The Don Aldrich Award

Ellen Knight - 1994

Ellen Knight
Ellen Knight

At a time when the environmental movement in Montana was mostly led by men, Ellen Knight arrived with the passion and commitment to get things done for her community and the land through education, fundraising, and collaboration.

Ellen was born in Fort Smith, Arkansas, where she found adventure and solace in the rural fields and forests. She attended Colorado College for her undergraduate degree, then earned her Master’s in environmental education at the University of Michigan. Her graduate thesis focused on the Huron Clinton River Park Association in Ann Arbor, and her knowledge would be put to use when she and her husband Bob arrived in Missoula in 1971. As Montana adopted a constitution and several laws focused on environmental conservation, the Missoula community was organizing to address degraded parts of the local watershed – where five valleys came together. Along with other like-minded citizens, Ellen and Bob formed the Five Valleys River Park Association (later Five Valleys Land Trust) which created many river parks and protected open lands.

Ellen joined (and later served as president to) the Missoula League of Women Voters, where she and other members–including members of GASP (Gals Against Smog and Pollution)–focused on local air and water quality, and energy planning. She pushed the Missoula County commissioners to open their meetings and gave League testimony before the commission and city council. Later she spent 19 years representing the Montana League on critical regional energy issues.

Ellen volunteered with the early Montana Natural History Center, when it was just a tiny space on the UM campus. Today the Center has its own building for its mission of promoting and cultivating the appreciation, understanding and stewardship of nature through education. And the Center’s Ellen Knight Sense of Wonder Classroom honors Ellen’s enthusiasm and volunteer work with the Center.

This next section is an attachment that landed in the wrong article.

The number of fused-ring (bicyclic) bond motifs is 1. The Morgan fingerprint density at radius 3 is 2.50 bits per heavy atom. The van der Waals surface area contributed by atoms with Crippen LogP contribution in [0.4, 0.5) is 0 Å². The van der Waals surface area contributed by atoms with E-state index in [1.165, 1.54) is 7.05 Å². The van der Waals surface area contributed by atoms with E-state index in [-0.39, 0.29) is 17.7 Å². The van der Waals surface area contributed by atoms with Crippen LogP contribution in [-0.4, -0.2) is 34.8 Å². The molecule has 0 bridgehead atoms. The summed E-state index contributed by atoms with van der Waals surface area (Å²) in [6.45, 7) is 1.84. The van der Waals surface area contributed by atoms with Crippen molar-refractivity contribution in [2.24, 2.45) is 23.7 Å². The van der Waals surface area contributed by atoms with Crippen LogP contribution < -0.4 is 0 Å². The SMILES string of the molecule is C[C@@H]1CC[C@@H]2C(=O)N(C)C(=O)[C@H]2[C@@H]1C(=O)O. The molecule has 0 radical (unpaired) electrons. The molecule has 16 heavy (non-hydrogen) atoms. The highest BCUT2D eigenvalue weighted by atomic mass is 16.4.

One of Ellen’s most successful projects was her campaign to protect Rock Creek, a vital tributary to the Clark Fork River. When the Rock Creek Trust, formerly the Rock Creek Advisory Council, hired her to be executive director in 1991, she wasted no time, enlisting landowners, nonprofits, and government agencies in raising $1.5 million to protect the watershed. Thanks to her leadership, 13.5 miles of stream frontage and over 10,000 acres of Rock Creek watershed were protected. Her efforts earned her the Cinnabar Foundation’s Len and Sandy Sargent Stewardship Award in 2001 and Missoula Conservation Roundtable’s Don Aldrich Award in 1994, notably the first woman to receive the latter.

Since retirement, Ellen has contributed Field Notes on Montana Public Radio where she shares lessons learned and the joys of human interaction with the natural world. Her love for the natural world, demonstrated throughout her life, has led to the conservation of some of Missoula’s most loved places.

By Kalle Fox

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